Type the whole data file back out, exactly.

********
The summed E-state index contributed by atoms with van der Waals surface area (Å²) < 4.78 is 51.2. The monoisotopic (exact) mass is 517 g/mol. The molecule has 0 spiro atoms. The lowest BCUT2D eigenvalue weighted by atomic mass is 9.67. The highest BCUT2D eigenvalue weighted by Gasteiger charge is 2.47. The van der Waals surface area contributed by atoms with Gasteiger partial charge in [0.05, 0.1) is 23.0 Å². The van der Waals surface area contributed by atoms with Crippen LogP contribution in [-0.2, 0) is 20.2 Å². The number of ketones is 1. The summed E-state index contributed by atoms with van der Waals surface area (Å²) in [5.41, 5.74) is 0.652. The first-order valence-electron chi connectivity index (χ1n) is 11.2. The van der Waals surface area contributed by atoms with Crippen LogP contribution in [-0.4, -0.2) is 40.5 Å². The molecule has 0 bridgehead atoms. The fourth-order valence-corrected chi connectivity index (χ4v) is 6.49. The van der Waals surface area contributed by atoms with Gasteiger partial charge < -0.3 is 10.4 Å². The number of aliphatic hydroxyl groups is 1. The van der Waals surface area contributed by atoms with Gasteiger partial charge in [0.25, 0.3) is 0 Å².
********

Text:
The summed E-state index contributed by atoms with van der Waals surface area (Å²) < 4.78 is 51.2. The monoisotopic (exact) mass is 517 g/mol. The molecule has 0 spiro atoms. The lowest BCUT2D eigenvalue weighted by atomic mass is 9.67. The highest BCUT2D eigenvalue weighted by Gasteiger charge is 2.47. The van der Waals surface area contributed by atoms with Gasteiger partial charge in [0.05, 0.1) is 23.0 Å². The van der Waals surface area contributed by atoms with Crippen LogP contribution in [-0.2, 0) is 20.2 Å². The number of ketones is 1. The summed E-state index contributed by atoms with van der Waals surface area (Å²) in [5.41, 5.74) is 0.652. The first-order valence-electron chi connectivity index (χ1n) is 11.2. The van der Waals surface area contributed by atoms with Crippen LogP contribution in [-0.4, -0.2) is 40.5 Å². The molecule has 0 bridgehead atoms. The fourth-order valence-corrected chi connectivity index (χ4v) is 6.49. The van der Waals surface area contributed by atoms with Gasteiger partial charge < -0.3 is 10.4 Å². The number of aliphatic hydroxyl groups is 1. The van der Waals surface area contributed by atoms with Gasteiger partial charge in [0.25, 0.3) is 0 Å².